Now that Othello Goes South has wrapped up, it's probably safe to say we won't have another live production in our first year (which started in September with Hotel). Probably. But who knows, maybe we'll come up with something that you all just absolutely have to see!
At any rate, it's time to look at year one in review. We had a season about racial issues and touched on sexuality. We started producing two radio plays (an episode came out today, so go listen). We built this site and all our social media. We got a few donors under our belts. And we're already in the process of creating more new things.
But mostly importantly, we have people supporting us, listening to us, craving us, confused by us, angry at us, intrigued by us... And that's you! You reading this. You're as much a part of this as anyone. So when we're reviewing our first year, I think it's only fit to say: thanks.
Spring cleaning is happening both literally and metaphorically. Literally, I've been going through clothes and weird costumes that might be useful to the Theatere. If you put together some of the pieces I have, you could be a drunk Jewish man in the Navy.
We've also been getting things together in terms of programming. We've adjusted our lineup for the season (go check it out) and added new projects. Andrew's Othello Goes South happens next month, as do the first episodes of our radio plays. The Sexy Theater Calendar is also off to a great start and will be released in early summer.
And personally, all of us are doing a sort of spring cleaning. Andrew is moving, I'm sorting my life out, and all of the students we work with are preparing to move out of dorms for the summer. It's a busy time of year, but that makes it even more important to take some R&R time. So go read a book, take a sick day, paint a picture, and come see/hear some of our work! I promise life will still be waiting for you when you come back.
I apologize first for typing in all caps, as for some reason, the blog will type nothing else...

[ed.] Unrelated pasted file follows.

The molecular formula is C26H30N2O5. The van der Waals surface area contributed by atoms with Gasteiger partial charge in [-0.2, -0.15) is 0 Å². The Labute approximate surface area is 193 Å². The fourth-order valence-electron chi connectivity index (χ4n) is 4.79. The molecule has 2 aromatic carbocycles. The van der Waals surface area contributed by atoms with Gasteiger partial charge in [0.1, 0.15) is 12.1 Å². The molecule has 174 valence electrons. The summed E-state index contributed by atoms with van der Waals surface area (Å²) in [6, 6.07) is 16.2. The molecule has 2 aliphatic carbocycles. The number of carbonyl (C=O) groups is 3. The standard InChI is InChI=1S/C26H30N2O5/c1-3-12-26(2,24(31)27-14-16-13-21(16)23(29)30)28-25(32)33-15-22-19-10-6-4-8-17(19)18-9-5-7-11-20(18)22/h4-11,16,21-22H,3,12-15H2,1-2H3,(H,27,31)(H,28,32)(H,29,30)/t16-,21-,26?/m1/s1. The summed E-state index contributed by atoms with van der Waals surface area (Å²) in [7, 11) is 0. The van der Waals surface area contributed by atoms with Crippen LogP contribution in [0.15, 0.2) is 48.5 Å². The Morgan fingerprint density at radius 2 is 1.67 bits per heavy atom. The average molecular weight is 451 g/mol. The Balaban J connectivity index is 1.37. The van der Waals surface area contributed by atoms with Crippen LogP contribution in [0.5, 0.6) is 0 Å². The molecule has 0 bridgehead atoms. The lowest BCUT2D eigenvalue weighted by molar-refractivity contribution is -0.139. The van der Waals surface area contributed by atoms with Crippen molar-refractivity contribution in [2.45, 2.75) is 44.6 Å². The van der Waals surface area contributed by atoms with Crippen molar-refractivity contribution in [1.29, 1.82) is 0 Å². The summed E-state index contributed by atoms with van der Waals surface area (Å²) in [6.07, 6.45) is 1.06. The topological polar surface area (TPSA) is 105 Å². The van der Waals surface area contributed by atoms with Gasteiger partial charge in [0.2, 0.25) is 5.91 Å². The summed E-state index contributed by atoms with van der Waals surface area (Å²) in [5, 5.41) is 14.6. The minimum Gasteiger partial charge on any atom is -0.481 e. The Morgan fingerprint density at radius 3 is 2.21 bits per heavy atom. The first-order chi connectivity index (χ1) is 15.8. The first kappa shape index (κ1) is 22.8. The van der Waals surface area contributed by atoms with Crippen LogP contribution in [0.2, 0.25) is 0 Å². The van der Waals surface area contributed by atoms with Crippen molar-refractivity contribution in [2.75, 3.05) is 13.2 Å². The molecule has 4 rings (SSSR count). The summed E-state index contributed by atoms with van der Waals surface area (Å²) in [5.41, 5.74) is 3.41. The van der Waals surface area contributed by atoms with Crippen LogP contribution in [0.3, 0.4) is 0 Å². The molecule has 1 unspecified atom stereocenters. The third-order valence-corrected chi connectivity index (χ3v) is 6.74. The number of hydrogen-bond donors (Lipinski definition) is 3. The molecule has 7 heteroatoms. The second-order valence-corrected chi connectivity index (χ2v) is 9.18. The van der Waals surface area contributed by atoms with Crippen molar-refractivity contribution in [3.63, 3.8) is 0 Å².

Sometimes, your play is going to suck. Plain and simple. You spend a year on it, plus research time, plus editing time, and it just isn't what you want. Sometimes that play is your thesis project and somehow gets you honors. But the best part about writing for theatre is that you're never truly finished. Until that SOB is published, it's a work in progress. And, honestly, it's not whole until it's onstage where the audience provides the final piece.
My biggest problem with going back to a play is not wanting to remove anything. I fell in love with that scene or this character... so why get rid of them? Because it's not working. You set out with a story to tell, and if it's not telling that story, it needs to go. That's rule number one. Rule number two of writing is be prepared to take eating/TV/drinking/smoking breaks while you recuperate from editing out material as rule number one demands.
With that in mind, I'm revisiting Somewhere In Between and removing a lot of characters, scenes, and plot points that didn't work. But it'll get longer and weirder and -- hopefully -- better. So if you've got something that's been sitting on the back burner, why not take another look at it? Find the story you want to tell, find the scene you can't tell it without, and start again.